Saturday, February 12, 2011

Nelson wins 3000 to highlight Flotrack Husky Classic...

SEATTLE--Tim Nelson (left, in green/photo by Paul Merca) capped an exciting day of distance running at the Flotrack Husky Classic, as he led eighteen runners across the finish line under 8 minutes in the final heat of the men's 3000 meter run, winning in 7:49.95.

After pacesetter Max O'Donoghue-McDonald of the host University of Washington dropped out, NCAA cross country champ Sam Chelanga of Liberty took the lead before a host of runners, including former Stanford standout Garrett Heath, North Carolina State's Ryan Hill, Oregon's Matthew Centrowitz, and Nelson made a break for it.

Much as his brother Elliott tried to do in last night's 5000, Heath made a decisive move with over 200m to go, but Nelson stayed patient, and overtook Heath in the final straightaway.

After Nelson's 7:49.95, Heath crossed in 7:50.28, followed by Centrowitz in 7:50.59, then Hill at 7:50.78, and Chelanga at 7:50.92.

Current American record holder in the mile Alan Webb, who was a late entry, faded, finishing 6th in 7:51.85.

Washington senior Colton Tully-Doyle was ninth in 7:53.13, just in front of Oklahoma State's German Fernandez in 7:53.82. 2008 US Olympian at 5000 meters Ian Dobson was 14th in 7:54.39.

In total, 20 athletes cracked 8:00 Saturday, including the top two finishers in section 5, Matthew Mildenhall of Villanova (7:57.40) and John Sullivan of Stanford (7:59.71).

Ten collegians ducked under the 7:54.50 qualifying standard for next month's NCAA championships at College Station, Texas.

Though it did not have the depth of last year's race where 13 men ran under 4:00, seven men broke four minutes in the mile, led by facility record holder Chris Solinsky, who opened his 2011 season by lowering his own record to 3:54.52 from 3:55.76.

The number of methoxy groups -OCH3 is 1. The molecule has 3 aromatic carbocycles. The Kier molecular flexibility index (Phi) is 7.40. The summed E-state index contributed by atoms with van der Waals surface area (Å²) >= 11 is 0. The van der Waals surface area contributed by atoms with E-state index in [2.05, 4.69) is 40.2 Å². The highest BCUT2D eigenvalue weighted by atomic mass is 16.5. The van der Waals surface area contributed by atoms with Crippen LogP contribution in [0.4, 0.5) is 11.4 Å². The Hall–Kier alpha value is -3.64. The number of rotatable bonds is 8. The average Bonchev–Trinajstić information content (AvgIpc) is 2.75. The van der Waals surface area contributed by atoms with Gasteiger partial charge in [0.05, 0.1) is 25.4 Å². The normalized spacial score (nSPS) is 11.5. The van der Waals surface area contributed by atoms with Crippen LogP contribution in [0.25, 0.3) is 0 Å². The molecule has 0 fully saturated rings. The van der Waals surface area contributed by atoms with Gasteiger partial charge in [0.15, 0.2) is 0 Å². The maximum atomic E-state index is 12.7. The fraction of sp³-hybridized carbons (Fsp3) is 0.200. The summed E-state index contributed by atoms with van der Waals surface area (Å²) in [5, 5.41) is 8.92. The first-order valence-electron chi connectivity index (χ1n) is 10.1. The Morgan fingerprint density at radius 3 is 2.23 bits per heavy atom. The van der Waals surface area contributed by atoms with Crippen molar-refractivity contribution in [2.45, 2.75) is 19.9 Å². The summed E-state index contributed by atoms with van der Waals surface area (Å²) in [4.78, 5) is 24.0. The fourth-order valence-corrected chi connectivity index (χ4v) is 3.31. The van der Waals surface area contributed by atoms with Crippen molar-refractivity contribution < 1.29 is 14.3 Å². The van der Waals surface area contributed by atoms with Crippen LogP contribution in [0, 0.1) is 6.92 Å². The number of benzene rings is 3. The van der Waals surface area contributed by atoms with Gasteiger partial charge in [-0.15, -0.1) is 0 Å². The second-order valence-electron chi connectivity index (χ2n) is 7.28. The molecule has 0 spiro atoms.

Solinsky, the American record holder in the 10000 meters, cruised to victory over BYU's Miles Batty who clocked 3:55.79.

In the women's 3000, Canadian veteran Malindi Elmore made short work of a strong field by running away with the race, clocking 9:04.70, a nearly 11 second margin over US Olympian at 800 meters Alice Schmidt who ran 9:15.20.

A surprising third went to UW freshman Megan Goethals, competing unattached, who stopped the watches at 9:18.09.

US Olympian at 10000 Amy Yoder Begley, competing for the first time since Achilles tendon sugary last fall, ran 9:19.58, while Huskies Katie Flood (9:21.88) and Justine Johnson (9:31.86) were 13th and 17th.

In another section, Washington frosh Chelsea Orr finished sixth in 9:26.73, as she preps for next week's NACAC cross country championships in Tobago.

The women's mile provided a minor upset, as former University of Kansas standout Lauren Bonds passed Oregon's Jordan Hasay on the final straightaway to win at 4:34.65 to 4:34.75.

Tacoma's Brie Felnagle was third in 4:36.28.

In the sprints, Washington State's Greg Hornsby won the 60 meter dash in 6.84, defeating Oregon's Heisman Trophy runner-up LaMichael James who ran 6.88.

Cougar teammate Jeshua Anderson won the timed-final 400 in 46.93, 3/100ths of a second faster than former Husky Jordan Boase, who won his heat decisively, but had no one to race.

The Huskies' Dominique Lauderdale was a surprise winner of the women's 60, running 7.48 to best a field that included high school sensation Hannah Cunliffe of the Seattle Speed TC, who was fourth in 7.59.

In the throwing events, one of the biggest surprises was the failure of former Auburn University star Cory Martin to register a mark in the shot put, fouling all three of his preliminary attempts.

USA world championships team member in the hammer Michael Mai of Ft. Lewis dominated the 35-pound weight throw, spinning the implement 76-3 3/4 (23.26m), four centimeters short of the facility record set by James Parker three years ago.

In the men's pole vault, former NCAA champ Jason Colwick was the only man to clear 18-1 (5.51m).

Complete results from the Flotrack Husky Classic are available here.

The University of Washington will host the UW Open meet Sunday, beginning at 8 am.


While the heats of the men's 3000 were going on, Washington State graduate Bernard Lagat took aim at Doug Padilla's American record in the two-mile run of 8:15.02, set in 1990.

Assisted by pacemakers Robby Andrews of Virginia, and Russell Brown of the Oregon TC, Lagat comfortably broke Padilla's record, clocking 8:10.07, the #10 performance of all-time.

Lagat's coach James Li watched the race unfold on my laptop at the Dempsey, but I was not able to get a reaction from Li after the race, as I was attending to other duties.

Here's a link to an interview Lagat did with Track & Field News' Sieg Lindstrom...

No comments:

Blog Archive